Stories & Life
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Donoho Lakes

After crossing the glacier, I emerge on the ridge line of Donoho Basin, and on the one side there’s the glacier that I just conquered, and on the other is a mess of bush and brush.

Last year I was the fearless leader and led our crew toward the general direction of the trail. Or so I thought. In reality we wound up bush-whacking it for like three hours to get to one of the lakes. Had we taken the trail, it would have been like a half hour’s hike.

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Happy camper, @ the second lake in Donoho Basin, 2017

This year, I knew where the trail was, and I was good to go. Well, mostly. Before I plunge into the bush (the trail is pretty overgrown), I realize that I’ve forgotten to bring bear spray. There are usually bears out here in Donoho Basin, or so I’ve been told (I’ve never actually spotted a bear out here), so to compensate for having no bear spray, I listen to an audiobook by David Sedaris, as sort of a bear deterrent — not that I think David Sedaris would incite terror within the heart of a grizzly bear, but rather my thinking here is that the noise lets them know I’m around.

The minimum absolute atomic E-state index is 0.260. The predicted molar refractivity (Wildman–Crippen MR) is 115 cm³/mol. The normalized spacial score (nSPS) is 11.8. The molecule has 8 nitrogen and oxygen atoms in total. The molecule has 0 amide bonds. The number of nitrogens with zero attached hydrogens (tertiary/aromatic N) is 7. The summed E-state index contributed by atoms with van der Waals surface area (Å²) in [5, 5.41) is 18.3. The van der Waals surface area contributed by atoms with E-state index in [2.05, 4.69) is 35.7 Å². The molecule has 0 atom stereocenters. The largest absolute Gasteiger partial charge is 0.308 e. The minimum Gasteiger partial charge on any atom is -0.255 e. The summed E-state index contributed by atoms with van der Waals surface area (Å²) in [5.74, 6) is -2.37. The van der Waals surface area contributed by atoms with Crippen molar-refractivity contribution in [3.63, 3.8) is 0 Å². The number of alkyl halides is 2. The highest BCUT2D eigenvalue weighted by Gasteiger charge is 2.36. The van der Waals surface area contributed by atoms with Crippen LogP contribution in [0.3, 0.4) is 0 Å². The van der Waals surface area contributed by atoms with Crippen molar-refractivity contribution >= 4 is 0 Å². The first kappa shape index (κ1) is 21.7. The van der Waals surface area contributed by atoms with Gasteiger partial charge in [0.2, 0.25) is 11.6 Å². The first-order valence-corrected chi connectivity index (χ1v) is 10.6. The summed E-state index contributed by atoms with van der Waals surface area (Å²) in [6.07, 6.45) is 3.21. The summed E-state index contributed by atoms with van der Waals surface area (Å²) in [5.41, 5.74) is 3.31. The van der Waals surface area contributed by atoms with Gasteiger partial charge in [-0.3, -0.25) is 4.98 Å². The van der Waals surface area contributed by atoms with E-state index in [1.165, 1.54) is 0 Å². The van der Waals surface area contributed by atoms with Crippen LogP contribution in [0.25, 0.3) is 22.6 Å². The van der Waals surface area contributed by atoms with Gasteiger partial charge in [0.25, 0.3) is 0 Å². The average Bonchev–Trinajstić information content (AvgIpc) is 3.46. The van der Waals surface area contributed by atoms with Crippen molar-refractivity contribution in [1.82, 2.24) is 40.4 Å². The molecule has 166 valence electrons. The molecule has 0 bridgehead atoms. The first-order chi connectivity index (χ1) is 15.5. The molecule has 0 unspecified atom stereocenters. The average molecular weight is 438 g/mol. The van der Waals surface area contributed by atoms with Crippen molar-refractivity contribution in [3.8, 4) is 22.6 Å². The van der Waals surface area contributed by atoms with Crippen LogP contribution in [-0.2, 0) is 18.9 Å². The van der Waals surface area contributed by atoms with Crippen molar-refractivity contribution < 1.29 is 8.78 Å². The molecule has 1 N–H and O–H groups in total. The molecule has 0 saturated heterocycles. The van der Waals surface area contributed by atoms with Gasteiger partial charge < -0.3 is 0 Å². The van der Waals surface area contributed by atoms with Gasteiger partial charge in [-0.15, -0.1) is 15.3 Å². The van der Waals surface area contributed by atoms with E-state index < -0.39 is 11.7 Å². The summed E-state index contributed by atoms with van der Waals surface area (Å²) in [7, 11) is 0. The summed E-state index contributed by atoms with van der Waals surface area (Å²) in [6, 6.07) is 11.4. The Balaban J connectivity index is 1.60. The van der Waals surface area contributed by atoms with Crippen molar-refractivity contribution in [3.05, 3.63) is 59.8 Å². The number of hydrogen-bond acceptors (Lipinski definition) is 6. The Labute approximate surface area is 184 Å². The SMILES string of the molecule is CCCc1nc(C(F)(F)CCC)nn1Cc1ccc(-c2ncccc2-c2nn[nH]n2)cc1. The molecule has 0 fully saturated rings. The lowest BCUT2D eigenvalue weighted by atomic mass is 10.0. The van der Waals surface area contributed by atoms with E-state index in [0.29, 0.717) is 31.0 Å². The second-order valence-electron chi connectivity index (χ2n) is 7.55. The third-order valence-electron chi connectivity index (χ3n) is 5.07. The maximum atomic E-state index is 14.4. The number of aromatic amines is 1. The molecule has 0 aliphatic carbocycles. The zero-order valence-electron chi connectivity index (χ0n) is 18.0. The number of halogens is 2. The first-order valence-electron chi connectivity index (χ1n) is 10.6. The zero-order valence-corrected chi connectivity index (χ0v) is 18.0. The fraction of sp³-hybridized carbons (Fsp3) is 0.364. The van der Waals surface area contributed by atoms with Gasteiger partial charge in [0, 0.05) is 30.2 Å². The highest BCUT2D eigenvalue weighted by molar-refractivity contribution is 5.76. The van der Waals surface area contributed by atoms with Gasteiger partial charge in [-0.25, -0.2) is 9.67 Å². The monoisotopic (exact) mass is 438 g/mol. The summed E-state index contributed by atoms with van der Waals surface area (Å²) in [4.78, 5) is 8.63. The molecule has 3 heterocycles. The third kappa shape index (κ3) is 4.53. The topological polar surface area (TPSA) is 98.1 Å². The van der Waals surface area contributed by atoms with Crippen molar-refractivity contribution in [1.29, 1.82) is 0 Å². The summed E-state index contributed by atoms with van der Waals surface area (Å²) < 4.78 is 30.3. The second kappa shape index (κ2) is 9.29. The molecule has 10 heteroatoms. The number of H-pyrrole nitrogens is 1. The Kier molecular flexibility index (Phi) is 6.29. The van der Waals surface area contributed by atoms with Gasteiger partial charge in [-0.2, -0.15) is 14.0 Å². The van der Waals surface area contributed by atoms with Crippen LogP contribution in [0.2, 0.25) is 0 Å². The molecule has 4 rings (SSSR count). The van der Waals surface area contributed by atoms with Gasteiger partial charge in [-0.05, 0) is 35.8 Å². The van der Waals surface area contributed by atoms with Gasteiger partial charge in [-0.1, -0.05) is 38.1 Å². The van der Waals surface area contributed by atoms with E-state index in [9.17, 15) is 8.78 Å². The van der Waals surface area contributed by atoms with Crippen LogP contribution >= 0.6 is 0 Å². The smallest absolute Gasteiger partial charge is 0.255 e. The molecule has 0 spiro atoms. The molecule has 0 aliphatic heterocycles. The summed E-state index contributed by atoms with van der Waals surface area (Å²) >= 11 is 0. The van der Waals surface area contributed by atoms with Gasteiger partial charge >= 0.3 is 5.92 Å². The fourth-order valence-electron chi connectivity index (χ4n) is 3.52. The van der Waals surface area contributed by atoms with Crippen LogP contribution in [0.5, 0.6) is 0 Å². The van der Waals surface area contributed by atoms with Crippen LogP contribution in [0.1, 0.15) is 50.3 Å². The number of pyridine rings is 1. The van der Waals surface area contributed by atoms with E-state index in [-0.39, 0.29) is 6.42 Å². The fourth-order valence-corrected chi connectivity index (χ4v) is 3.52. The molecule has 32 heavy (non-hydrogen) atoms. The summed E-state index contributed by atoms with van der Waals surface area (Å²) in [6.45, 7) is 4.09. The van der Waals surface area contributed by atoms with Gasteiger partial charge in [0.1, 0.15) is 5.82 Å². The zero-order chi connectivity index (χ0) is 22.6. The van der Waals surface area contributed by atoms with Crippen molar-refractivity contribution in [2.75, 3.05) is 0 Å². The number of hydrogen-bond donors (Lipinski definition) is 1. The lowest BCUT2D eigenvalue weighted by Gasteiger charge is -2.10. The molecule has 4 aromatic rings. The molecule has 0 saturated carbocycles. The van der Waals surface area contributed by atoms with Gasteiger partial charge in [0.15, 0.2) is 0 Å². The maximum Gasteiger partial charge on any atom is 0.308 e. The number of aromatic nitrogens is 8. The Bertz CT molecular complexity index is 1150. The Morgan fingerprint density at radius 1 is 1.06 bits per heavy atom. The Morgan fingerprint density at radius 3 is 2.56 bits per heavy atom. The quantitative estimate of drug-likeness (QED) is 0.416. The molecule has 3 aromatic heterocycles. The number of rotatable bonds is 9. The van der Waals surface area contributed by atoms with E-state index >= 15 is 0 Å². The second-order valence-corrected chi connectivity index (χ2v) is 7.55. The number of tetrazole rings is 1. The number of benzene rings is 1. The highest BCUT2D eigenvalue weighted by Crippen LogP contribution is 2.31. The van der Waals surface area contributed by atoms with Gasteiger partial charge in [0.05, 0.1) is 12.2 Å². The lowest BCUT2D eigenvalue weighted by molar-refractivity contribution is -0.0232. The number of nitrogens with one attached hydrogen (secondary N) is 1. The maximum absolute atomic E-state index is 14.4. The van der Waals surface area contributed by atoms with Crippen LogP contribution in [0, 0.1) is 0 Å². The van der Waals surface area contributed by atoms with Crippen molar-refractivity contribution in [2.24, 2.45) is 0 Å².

So I crank it the volume. But really, I just like listening to David Sedaris.

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Donoho Basin, Wrangell-St. Elias National Park, 2017

Eventually I emerge at the first Donoho lake, I’m not sure that these lakes have names, at least I’ve never heard a name, other than “the first lake” and “the second lake.”

It’s so clean and refreshing, and I pause to enjoy it. I take a drink, have a snack, and snap some pictures. A curious little critter of some sort shuffles over. When I look her way, she scuttles away. But curiosity brings her back a few times more. Well, maybe it’s curiosity, or maybe she just smells the granola.

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The first lake, @ Donoho Basin, 2017

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by

Writer. In the summers, I live and work in the incredible state of Alaska, in the bush community of McCarthy, as the Executive Director of the Wrangell Mountain Center. When not in McCarthy, you'll typically find me in the Santa Cruz Mountains of California, writing and working with local activists. My primary writing project right now is a novel set in remote bush Alaska, of the magical realism genre wherein an earnest and independent young woman finds a mysterious radio belonging to her grandmother, a device that has paranormal bandwidth and a disturbing ability to mess with one's mental stability.

Consider this post an invitation, an invitation to comment and collaborate ~ In Solidarity, JE

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